Hereditary cancer

Common Name(s)

Hereditary cancer, Cancer predisposition, Cancer, Hereditary

Hereditary cancer, or inherited cancer, is cancer that occurs as a result of a genetic change (mutation) that a person is born with. All cancer is a result of genetic changes that cause a cell to divide faster than it should. These changes can occur in a gene that slows down cell division, in a gene that speeds up cell division, or in a gene that is in charge of repairing genetic changes. These are collectively known as cancer susceptibility genes. People have two copies of these genes in all of their cells.

As a person ages and gets exposed to different things in the environment, such as smoking or the sun, their genes are changed (acquired mutations). Most cancer occurs because both copies of a person’s cancer susceptibility gene get changed over time (sporadic cancer). In hereditary cancer, a person is born with a change in one copy of a cancer susceptibility gene. This significantly increases their lifetime risk of cancer because it is more likely, and takes less time, to get a change in the one remaining unchanged gene copy.

About 10% of all cancer is hereditary and there are many types, depending on the gene that is affected. The most common forms of hereditary cancer are breast cancer, ovarian cancer, and colorectal cancer. Factors that increase the risk of cancer being hereditary include multiple family members affected with similar types of cancer, cancer at a young age (less than 50 years) in the family, rare forms of cancer in the family (such as kidney cancer or breast cancer in a man), and more than one type of primary cancer in a person (a woman with both breast and ovarian cancer). If you have signs of hereditary cancer in your family, talk with a genetic counselor about the likelihood of it being hereditary as well as genetic testing options. Diagnosing hereditary cancer in a family can help to determine a person’s cancer risk as well as determine cancer surveillance recommendations.

Source: Advocacy organizations associated with the condition.

 

Advocacy and Support Organizations

 

Condition Specific Organizations

Following organizations serve the condition "Hereditary cancer" for support, advocacy or research.

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Canadian Multiple Endocrine Neoplasia Society, Inc.

We help people with MEN by referring them to Drs and genetist. We also offer emotional support and literature We can be contacted anytime via email. We do try to find a member close to the newly diagnosed MEN Patient to let them know that "They Are Not Alone"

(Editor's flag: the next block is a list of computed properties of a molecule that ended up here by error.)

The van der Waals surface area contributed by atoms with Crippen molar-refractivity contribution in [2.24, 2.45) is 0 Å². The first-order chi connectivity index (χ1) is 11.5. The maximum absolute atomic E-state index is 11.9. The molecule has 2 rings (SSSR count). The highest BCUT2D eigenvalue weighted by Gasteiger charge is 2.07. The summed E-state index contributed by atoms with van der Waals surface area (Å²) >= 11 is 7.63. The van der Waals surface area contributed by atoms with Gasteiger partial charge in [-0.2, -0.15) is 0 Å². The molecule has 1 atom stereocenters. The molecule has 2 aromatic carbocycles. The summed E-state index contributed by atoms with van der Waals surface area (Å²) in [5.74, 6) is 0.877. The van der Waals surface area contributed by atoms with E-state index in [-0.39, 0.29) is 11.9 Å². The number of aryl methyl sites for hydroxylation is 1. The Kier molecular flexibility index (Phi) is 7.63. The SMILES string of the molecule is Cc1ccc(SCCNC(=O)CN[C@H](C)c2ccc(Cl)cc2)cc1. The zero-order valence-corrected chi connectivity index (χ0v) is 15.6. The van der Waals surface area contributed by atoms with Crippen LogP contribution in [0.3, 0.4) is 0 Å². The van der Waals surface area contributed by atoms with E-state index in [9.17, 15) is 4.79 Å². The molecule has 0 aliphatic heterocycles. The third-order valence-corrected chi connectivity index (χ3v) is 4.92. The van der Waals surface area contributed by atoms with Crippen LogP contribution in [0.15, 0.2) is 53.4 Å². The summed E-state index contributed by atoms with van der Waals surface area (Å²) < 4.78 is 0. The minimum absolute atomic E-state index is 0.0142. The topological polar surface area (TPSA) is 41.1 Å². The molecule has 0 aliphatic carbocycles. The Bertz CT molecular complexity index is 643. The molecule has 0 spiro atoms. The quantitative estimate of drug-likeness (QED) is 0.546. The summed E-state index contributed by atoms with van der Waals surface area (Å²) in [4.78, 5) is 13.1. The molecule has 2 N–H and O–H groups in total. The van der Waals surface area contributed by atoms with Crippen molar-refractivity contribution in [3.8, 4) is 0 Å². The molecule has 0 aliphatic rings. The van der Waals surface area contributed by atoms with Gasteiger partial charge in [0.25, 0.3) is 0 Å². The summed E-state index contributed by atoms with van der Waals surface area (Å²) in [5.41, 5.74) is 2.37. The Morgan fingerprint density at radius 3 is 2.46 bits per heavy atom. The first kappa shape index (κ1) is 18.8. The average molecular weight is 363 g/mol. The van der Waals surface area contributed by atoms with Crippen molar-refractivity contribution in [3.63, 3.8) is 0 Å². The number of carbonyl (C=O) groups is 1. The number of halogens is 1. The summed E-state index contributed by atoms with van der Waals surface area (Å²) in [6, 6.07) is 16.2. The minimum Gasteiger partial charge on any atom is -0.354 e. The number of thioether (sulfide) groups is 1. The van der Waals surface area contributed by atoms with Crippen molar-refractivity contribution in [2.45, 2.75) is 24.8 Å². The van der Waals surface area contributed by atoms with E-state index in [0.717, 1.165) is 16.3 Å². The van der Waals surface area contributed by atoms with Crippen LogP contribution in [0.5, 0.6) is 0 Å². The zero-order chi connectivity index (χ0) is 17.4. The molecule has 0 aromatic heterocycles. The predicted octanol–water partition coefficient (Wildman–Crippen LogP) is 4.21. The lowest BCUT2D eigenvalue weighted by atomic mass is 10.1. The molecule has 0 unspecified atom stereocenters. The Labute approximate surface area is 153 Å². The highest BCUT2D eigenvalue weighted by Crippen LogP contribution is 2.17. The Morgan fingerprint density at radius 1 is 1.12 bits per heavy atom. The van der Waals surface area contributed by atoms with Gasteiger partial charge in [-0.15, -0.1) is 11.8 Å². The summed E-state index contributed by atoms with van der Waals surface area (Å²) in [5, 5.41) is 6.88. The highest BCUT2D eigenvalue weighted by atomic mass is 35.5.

Last Updated: 31 Jan 2013

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Center for Jewish Genetics

The Center is dedicated to gathering and disseminating knowledge about Jewish genetic disorders and hereditary cancers. Its mission is to educate and serve health care professionals, clergy and the Jewish community.

Last Updated: 26 Dec 2012

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Colon Cancer Alliance for Research & Education for Lynch Syndrome

CCARE Lynch Syndrome is the national non-profit devoted to saving lives and leading the fight against Lynch syndrome through education, advocacy and research.

Last Updated: 5 Aug 2013

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FORCE: Facing Our Risk of Cancer Empowered

FORCE is a national nonprofit dedicated to fighting hereditary breast and ovarian cancer. With 50 outreach groups throughout the U.S., and international affiliates, FORCE programs provide support, education, advocacy, awareness and research specific to hereditary cancers. Our programs serve anyone with a BRCA mutation or a family history of cancer. FORCE was founded on the principle that no one should have to face hereditary breast and ovarian cancer alone.

Last Updated: 5 May 2014

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Lynch Syndrome International

To provide support for those at high risk to hereditary Lynch syndrome cancers, public awareness of Lynch syndrome, education for medical offices and support for research endeavors.

Last Updated: 16 Jun 2015

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Stupid Cancer